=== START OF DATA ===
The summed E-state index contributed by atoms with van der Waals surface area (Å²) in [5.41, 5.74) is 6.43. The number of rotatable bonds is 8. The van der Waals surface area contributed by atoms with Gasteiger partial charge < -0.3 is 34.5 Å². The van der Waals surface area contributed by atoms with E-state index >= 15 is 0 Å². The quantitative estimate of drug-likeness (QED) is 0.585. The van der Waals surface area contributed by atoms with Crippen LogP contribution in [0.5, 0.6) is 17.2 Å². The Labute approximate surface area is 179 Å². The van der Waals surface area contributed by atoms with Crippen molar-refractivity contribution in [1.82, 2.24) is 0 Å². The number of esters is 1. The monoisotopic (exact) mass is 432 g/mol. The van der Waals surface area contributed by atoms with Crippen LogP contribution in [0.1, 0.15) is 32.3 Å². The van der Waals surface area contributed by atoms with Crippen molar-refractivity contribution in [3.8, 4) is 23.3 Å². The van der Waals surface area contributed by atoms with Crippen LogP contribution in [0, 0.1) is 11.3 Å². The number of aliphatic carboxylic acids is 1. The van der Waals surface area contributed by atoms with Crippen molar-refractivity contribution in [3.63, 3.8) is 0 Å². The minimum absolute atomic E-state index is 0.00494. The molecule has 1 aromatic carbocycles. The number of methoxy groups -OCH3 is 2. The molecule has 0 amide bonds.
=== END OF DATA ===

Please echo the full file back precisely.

The summed E-state index contributed by atoms with van der Waals surface area (Å²) in [5.41, 5.74) is 6.43. The number of rotatable bonds is 8. The van der Waals surface area contributed by atoms with Gasteiger partial charge < -0.3 is 34.5 Å². The van der Waals surface area contributed by atoms with E-state index >= 15 is 0 Å². The quantitative estimate of drug-likeness (QED) is 0.585. The van der Waals surface area contributed by atoms with Crippen LogP contribution in [0.5, 0.6) is 17.2 Å². The Labute approximate surface area is 179 Å². The van der Waals surface area contributed by atoms with Crippen molar-refractivity contribution in [1.82, 2.24) is 0 Å². The number of esters is 1. The monoisotopic (exact) mass is 432 g/mol. The van der Waals surface area contributed by atoms with Crippen LogP contribution in [0.1, 0.15) is 32.3 Å². The van der Waals surface area contributed by atoms with Crippen molar-refractivity contribution in [3.8, 4) is 23.3 Å². The van der Waals surface area contributed by atoms with Crippen LogP contribution in [0, 0.1) is 11.3 Å². The number of aliphatic carboxylic acids is 1. The van der Waals surface area contributed by atoms with Crippen molar-refractivity contribution in [3.63, 3.8) is 0 Å². The minimum absolute atomic E-state index is 0.00494. The molecule has 1 aromatic carbocycles. The number of methoxy groups -OCH3 is 2. The molecule has 0 amide bonds.